From a financial standpoint, alimony and child support are the two major concerns men have when heading for divorce. Some men assume they’ll live the rest of their life in poverty while their ex-wives live the high life on their alimony and child support checks. But alimony isn’t always granted in a divorce, and support payments can be amended if needed.
Here’s what you need to know about alimony and child support:
Alimony Can Be Granted to Men, Too
True, women are usually the ones granted alimony, but there’s no rule saying men can’t get alimony.
Forbes says there are 400,000 people in the U.S. who receive alimony, and just 3% are men.
Many men either don’t know that they can get alimony payments, or have too much pride to request it. But if you need a little help getting back on your feet after the divorce, there is no shame in requesting alimony.
Maybe you put your career on hold to raise the kids. Maybe you’re in the middle of earning your degree. No matter the case – if your ex-wife earns a higher salary than you, you can request spousal maintenance.
Alimony Can Be Adjusted in the Future
Alimony payments can be amended for a few reasons. If you are facing financial hardship, payments may be lowered or eliminated altogether.
And if your ex gets remarried, alimony is automatically ended. If you can prove that your former spouse is living with someone else or has an increase in income, you can also request that the courts lower or eliminate alimony payments.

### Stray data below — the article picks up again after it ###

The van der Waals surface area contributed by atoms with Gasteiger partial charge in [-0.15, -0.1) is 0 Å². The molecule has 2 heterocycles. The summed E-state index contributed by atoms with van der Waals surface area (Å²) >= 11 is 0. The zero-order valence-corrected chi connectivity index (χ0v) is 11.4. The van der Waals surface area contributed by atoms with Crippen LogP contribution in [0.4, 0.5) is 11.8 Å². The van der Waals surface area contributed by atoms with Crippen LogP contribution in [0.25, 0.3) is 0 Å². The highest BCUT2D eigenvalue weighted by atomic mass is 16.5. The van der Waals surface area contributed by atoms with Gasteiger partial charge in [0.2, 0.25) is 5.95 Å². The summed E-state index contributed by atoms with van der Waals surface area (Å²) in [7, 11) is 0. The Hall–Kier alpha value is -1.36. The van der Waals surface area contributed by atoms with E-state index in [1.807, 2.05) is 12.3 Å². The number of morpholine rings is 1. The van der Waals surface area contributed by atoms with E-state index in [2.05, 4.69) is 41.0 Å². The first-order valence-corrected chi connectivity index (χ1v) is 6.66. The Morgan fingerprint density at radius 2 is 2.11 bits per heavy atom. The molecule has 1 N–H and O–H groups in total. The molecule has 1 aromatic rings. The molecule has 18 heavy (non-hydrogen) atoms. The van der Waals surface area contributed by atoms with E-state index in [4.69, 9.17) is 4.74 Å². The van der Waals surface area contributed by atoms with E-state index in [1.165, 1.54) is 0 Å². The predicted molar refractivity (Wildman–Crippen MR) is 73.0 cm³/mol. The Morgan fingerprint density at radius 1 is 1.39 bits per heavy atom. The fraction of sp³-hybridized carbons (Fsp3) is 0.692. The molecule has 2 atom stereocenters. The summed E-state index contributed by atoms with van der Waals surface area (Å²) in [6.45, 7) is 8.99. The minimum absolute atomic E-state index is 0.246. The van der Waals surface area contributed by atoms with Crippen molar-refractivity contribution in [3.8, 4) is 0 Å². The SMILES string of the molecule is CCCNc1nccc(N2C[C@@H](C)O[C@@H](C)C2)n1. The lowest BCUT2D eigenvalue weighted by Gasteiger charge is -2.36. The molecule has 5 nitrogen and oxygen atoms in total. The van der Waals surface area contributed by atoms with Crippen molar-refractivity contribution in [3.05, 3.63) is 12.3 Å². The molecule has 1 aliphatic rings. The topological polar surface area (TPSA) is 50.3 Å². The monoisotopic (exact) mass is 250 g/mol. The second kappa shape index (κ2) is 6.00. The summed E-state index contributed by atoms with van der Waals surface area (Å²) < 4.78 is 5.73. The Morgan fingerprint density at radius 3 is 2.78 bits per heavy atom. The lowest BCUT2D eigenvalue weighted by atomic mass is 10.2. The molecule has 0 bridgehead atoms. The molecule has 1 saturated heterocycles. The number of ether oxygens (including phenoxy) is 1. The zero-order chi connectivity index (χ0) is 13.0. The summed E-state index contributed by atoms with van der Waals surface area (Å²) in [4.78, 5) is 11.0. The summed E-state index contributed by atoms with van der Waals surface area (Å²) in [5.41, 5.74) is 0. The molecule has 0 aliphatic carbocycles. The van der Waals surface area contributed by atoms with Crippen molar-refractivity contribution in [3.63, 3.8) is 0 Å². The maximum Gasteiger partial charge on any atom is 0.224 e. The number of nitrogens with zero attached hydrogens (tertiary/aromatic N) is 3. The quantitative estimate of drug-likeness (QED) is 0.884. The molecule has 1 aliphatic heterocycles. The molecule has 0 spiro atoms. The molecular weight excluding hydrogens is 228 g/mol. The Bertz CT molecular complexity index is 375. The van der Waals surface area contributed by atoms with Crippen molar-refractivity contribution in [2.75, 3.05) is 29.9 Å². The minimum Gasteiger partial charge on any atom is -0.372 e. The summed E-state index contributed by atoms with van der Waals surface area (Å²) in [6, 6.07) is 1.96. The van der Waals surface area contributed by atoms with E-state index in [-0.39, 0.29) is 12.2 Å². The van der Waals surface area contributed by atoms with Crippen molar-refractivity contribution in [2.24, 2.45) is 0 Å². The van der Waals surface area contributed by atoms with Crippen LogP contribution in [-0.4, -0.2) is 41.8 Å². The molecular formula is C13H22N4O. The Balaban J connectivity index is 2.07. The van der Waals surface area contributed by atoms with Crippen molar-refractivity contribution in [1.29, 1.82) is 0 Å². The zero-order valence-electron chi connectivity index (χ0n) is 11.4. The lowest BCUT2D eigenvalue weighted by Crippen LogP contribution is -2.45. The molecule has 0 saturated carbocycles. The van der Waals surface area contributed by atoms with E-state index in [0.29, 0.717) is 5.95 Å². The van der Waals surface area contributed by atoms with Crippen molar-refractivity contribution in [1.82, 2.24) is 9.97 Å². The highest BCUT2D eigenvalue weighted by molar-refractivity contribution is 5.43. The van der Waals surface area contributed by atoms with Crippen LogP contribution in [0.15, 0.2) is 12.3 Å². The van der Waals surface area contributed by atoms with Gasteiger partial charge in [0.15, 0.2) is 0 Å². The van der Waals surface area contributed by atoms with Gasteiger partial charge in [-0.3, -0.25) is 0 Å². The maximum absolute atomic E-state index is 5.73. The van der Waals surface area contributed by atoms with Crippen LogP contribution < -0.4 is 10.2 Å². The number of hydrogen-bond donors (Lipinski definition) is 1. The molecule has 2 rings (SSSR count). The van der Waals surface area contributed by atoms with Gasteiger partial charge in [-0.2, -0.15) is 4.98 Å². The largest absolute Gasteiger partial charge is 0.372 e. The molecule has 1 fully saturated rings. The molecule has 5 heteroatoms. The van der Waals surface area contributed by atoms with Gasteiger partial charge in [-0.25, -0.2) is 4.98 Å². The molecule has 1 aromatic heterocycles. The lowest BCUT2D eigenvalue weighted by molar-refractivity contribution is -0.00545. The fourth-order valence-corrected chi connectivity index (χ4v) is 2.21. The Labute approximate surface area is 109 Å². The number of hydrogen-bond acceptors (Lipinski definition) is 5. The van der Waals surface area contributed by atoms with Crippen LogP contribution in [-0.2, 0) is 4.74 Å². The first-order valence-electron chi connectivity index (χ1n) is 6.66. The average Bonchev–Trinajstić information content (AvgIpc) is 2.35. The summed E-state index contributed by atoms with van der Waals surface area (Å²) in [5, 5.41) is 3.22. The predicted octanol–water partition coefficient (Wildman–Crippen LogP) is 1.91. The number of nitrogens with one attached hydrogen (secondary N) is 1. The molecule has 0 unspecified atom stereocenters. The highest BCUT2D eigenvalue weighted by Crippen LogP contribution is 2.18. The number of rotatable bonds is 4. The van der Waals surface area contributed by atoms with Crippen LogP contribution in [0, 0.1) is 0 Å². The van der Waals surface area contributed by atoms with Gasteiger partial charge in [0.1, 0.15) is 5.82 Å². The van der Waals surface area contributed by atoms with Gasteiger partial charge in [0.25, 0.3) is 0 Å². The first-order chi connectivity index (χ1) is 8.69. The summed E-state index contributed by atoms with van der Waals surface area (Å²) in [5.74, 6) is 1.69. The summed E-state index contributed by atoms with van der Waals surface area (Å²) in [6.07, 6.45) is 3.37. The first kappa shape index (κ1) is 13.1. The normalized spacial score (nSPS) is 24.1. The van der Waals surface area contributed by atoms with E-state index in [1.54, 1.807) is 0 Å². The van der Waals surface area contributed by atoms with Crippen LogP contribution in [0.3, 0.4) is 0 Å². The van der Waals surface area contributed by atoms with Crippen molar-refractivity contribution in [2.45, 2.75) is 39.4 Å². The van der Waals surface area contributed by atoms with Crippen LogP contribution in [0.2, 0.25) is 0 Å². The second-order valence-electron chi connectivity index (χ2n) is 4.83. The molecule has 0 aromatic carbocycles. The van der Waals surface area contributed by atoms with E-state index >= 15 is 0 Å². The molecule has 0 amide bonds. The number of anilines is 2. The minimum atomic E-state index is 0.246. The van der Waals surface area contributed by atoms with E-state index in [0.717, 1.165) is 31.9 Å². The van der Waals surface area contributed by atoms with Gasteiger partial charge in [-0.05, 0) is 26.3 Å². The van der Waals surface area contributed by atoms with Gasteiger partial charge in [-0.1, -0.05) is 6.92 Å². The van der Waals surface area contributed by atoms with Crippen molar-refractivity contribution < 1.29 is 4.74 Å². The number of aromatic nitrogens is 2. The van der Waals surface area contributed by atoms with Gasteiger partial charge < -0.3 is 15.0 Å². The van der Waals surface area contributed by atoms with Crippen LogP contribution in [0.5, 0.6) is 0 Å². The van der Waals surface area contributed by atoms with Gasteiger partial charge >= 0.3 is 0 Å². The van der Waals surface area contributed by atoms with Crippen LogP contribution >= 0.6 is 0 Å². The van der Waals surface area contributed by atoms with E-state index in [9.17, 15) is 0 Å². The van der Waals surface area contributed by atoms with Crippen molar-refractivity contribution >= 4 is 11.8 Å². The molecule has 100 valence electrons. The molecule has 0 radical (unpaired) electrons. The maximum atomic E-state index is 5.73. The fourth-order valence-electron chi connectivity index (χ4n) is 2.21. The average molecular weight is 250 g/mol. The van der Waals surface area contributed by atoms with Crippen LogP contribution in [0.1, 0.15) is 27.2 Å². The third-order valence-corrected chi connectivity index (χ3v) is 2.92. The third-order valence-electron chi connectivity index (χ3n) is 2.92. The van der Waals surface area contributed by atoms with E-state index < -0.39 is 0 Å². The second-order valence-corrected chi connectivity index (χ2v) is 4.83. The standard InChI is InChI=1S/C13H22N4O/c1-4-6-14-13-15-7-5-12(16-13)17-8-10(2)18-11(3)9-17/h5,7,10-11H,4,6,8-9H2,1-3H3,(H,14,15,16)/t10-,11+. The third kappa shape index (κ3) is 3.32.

Child Support Can Be Amended if Your Situation Changes
Just as alimony can be amended, so can child support. If your financial situation changes, you can request that the court lower your payments.
Child support payments can also be modified if:
- The child’s needs change significantly
- One parent becomes disabled
- One parent is incarcerated
- One parent loses his or her job
- The cost of living increases
Changes to child support payments should be done through the court system and should be in writing.
Child Support Won’t Last Forever
While each state has its own rules, child support doesn’t last forever.
In most cases, support payments will stop at the age of 18. But if the child attends college, they may extend up until the age of 20.
In either case, you won’t be paying child support for the rest of your life.